Properties built before 1919 have grown in value by 461 per cent since 1986. Although, thanks to the Climate Change Committee, this popularity could be due to slow.
With the Government aiming for the UK to be net carbon zero by 2050, it’s clear that speed is of the essence. Perhaps that is what’s led the Committee to propose that all homes sold in the UK after 2028, should sit in EPC band C, or above – a criteria that currently only 29 per cent of UK homes actually meet.
To put that into perspective, 37 per cent of homes in London (measured since 2009), fall into bands E, F or G. A large portion of which are character or period homes. So what we now must ask is, how difficult would it be for these properties to adhere to such legislation And could it affect the saleability of properties in the Capital
On the face of it, it does appear to be quite a hurdle. Contrast a period property to a new build and it quickly becomes apparent that they were never built with efficiency in mind. Just ask anyone with a Georgian town house in central London – they’re not cheap to run.
This is because when those properties were built, vapour barriers or damp-proof membranes weren’t even a thing. Walls were simply solid stone. Roofs were also a lot different. Nowadays new builds boast highly insulated loft spaces and even solar reflective tiles to boost energy efficiency. Windows were also single glazed, opposed to the double and triple glazing we’re used to today. But that’s not to say period homes can’t adhere to this legislation – it’d just require a large investment on behalf of the owner.
How they’d choose to invest would depend on their strategy. EPCs take into account various aspects of a home – scores can be affected by anything from the presence of wall insulation to whether a property has thermostatic valves on each radiator.
Imposing what is essentially a tax on inefficient homes, may not be the fairest way of safeguarding the environment.
So depending on their rating, homeowners would be faced with a choice. Focus on lots of minor changes and hope that’s enough to raise their rating at low cost, or invest in more major changes like exterior wall insulation or a new central heating system.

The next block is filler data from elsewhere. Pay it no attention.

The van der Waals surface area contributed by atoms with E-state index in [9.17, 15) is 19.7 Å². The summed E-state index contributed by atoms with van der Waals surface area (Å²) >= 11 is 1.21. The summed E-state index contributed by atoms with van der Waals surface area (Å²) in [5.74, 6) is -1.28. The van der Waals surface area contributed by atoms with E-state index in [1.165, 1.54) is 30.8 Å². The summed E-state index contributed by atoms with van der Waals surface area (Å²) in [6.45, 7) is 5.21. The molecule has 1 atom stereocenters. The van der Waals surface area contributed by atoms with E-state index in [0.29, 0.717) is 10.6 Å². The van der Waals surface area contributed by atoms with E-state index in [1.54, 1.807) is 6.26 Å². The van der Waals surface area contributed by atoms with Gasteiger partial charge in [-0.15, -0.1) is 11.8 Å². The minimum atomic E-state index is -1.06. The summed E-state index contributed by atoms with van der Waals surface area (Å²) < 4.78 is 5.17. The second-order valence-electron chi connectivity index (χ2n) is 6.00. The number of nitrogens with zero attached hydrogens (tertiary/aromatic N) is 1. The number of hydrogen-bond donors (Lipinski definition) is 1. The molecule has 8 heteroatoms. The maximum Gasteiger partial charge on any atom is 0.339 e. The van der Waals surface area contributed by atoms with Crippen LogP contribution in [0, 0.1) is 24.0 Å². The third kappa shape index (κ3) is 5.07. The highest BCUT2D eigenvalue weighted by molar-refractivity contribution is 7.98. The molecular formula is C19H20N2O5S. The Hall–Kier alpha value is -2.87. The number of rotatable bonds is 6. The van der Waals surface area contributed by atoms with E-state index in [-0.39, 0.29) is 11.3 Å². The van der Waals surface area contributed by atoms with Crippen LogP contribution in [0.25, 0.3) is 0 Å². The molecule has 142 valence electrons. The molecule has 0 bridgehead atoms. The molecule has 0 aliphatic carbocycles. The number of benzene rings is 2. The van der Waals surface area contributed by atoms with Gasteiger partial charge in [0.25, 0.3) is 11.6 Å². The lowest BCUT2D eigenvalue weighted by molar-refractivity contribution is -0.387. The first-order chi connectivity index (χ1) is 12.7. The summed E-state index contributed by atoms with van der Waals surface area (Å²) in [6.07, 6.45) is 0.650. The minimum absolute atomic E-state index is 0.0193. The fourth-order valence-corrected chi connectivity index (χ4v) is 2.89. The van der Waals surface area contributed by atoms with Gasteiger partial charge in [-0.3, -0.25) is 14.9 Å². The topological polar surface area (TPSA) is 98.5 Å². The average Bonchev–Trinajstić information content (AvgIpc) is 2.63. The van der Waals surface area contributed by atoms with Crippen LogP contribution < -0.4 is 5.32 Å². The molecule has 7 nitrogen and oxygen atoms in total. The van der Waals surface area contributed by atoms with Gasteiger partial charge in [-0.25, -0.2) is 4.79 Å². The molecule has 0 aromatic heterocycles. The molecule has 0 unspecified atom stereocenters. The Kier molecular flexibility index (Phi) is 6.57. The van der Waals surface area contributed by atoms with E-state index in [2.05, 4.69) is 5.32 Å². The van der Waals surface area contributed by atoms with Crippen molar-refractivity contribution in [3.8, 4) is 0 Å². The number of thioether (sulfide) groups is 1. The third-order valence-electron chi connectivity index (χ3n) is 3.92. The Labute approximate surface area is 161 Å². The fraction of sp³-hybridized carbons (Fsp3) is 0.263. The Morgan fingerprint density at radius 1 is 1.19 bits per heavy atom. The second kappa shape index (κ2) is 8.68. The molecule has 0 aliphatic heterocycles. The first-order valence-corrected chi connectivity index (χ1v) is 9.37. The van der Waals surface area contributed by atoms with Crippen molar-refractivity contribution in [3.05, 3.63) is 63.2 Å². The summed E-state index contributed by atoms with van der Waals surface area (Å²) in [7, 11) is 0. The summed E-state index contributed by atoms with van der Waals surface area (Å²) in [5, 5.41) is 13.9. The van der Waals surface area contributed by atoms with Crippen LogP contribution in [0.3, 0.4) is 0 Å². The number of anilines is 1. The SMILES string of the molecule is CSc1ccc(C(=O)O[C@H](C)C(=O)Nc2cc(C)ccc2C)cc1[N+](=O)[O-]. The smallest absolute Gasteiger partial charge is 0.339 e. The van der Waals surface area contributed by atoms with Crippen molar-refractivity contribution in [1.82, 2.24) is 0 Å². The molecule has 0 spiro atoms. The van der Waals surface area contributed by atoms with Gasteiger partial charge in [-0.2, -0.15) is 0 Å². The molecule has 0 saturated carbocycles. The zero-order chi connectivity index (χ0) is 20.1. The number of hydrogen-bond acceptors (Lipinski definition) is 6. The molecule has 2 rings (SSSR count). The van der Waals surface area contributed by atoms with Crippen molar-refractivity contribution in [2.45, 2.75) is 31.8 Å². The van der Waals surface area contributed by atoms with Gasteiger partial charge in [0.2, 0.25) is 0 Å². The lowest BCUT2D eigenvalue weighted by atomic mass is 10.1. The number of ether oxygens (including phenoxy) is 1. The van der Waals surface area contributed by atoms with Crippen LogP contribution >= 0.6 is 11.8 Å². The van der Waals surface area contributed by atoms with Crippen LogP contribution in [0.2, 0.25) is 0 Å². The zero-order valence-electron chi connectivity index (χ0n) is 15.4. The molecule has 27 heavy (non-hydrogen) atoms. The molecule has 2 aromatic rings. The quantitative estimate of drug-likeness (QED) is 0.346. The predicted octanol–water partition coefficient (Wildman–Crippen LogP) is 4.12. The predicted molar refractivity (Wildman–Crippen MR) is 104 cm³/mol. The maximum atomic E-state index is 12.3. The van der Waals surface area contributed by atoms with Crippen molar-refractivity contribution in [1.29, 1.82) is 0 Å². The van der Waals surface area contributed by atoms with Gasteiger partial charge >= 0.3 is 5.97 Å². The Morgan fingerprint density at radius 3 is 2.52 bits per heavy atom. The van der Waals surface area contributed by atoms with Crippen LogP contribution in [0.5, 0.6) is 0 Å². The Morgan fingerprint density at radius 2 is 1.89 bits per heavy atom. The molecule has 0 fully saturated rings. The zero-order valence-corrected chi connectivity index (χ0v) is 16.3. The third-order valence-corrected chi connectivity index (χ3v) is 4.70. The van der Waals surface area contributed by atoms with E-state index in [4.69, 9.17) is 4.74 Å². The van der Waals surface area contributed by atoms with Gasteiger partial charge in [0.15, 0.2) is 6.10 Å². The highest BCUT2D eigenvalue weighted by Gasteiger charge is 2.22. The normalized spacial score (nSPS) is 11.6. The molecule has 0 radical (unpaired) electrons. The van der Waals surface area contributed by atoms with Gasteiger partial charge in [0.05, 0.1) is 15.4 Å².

Typically, the lower a property’s EPC band, the more of an investment it’d take to bring it up to this new ‘saleable’ standard. A standard which, if the Government backed it, would have to be enforced along with support schemes and other forms of assistance. Otherwise they’d risk triggering a new breed of EPC property prisoners. People who are held hostage by their EPC rating and unable to sell.
Haphazard legislation has, in the past, imprisoned homeowners to their mortgages, so hopefully the necessary precautions would be taken. Saying that though, even if the Government did choose to slacken regulations for certain households, it’s not to say it won’t affect the saleability of their home.
List a property for sale that doesn’t meet new standards in a market where all the competition does, and a seller would be at a significant disadvantage. It’s likely then that EPCs would become a picking point for buyers, especially cash-ready developers who’re out to maximise their margins; a tough pill to swallow if a seller needs to achieve a set price.
Therefore, imposing what is essentially a tax on inefficient homes, may not be the fairest way of safeguarding the environment. Neither would it be the post-Covid boost that homeowners are looking for. Perhaps then, the Government and the CCC need to put their heads together on a plan to encourage UK households to be more eco-conscious, not force them. Otherwise, they risk the issue of the environment just becoming another ‘tax excuse’.
Karl McArdle is the joint CEO & Co-founder of The Property Buying Company – a cash buyer of property, led by a team with over 50 years’ experience in purchasing homes. www.thepropertybuyingcompany.co.uk